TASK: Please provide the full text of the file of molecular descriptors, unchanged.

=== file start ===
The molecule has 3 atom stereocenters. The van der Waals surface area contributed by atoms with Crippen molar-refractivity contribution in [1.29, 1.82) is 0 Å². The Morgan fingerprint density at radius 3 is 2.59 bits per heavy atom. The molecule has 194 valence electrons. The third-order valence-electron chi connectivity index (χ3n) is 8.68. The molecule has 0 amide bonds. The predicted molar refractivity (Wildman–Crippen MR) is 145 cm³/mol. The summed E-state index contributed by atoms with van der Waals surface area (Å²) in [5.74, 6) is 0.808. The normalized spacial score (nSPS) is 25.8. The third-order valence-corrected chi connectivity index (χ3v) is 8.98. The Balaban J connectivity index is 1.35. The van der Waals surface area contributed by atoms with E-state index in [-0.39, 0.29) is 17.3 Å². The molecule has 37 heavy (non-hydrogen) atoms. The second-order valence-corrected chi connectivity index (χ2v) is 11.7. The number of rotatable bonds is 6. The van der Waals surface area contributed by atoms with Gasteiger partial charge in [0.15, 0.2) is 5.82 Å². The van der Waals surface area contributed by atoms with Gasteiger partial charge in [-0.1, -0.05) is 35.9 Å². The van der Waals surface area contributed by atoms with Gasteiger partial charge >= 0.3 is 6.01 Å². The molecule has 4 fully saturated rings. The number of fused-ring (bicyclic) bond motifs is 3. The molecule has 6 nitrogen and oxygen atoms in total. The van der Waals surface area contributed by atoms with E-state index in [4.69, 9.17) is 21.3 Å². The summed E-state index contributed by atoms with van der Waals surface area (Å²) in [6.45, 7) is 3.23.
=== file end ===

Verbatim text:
The molecule has 3 atom stereocenters. The van der Waals surface area contributed by atoms with Crippen molar-refractivity contribution in [1.29, 1.82) is 0 Å². The Morgan fingerprint density at radius 3 is 2.59 bits per heavy atom. The molecule has 194 valence electrons. The third-order valence-electron chi connectivity index (χ3n) is 8.68. The molecule has 0 amide bonds. The predicted molar refractivity (Wildman–Crippen MR) is 145 cm³/mol. The summed E-state index contributed by atoms with van der Waals surface area (Å²) in [5.74, 6) is 0.808. The normalized spacial score (nSPS) is 25.8. The third-order valence-corrected chi connectivity index (χ3v) is 8.98. The Balaban J connectivity index is 1.35. The van der Waals surface area contributed by atoms with E-state index in [-0.39, 0.29) is 17.3 Å². The molecule has 37 heavy (non-hydrogen) atoms. The second-order valence-corrected chi connectivity index (χ2v) is 11.7. The number of rotatable bonds is 6. The van der Waals surface area contributed by atoms with Gasteiger partial charge in [0.15, 0.2) is 5.82 Å². The van der Waals surface area contributed by atoms with Gasteiger partial charge in [-0.1, -0.05) is 35.9 Å². The van der Waals surface area contributed by atoms with Gasteiger partial charge >= 0.3 is 6.01 Å². The molecule has 4 fully saturated rings. The number of fused-ring (bicyclic) bond motifs is 3. The molecule has 6 nitrogen and oxygen atoms in total. The van der Waals surface area contributed by atoms with E-state index in [4.69, 9.17) is 21.3 Å². The summed E-state index contributed by atoms with van der Waals surface area (Å²) in [6.45, 7) is 3.23.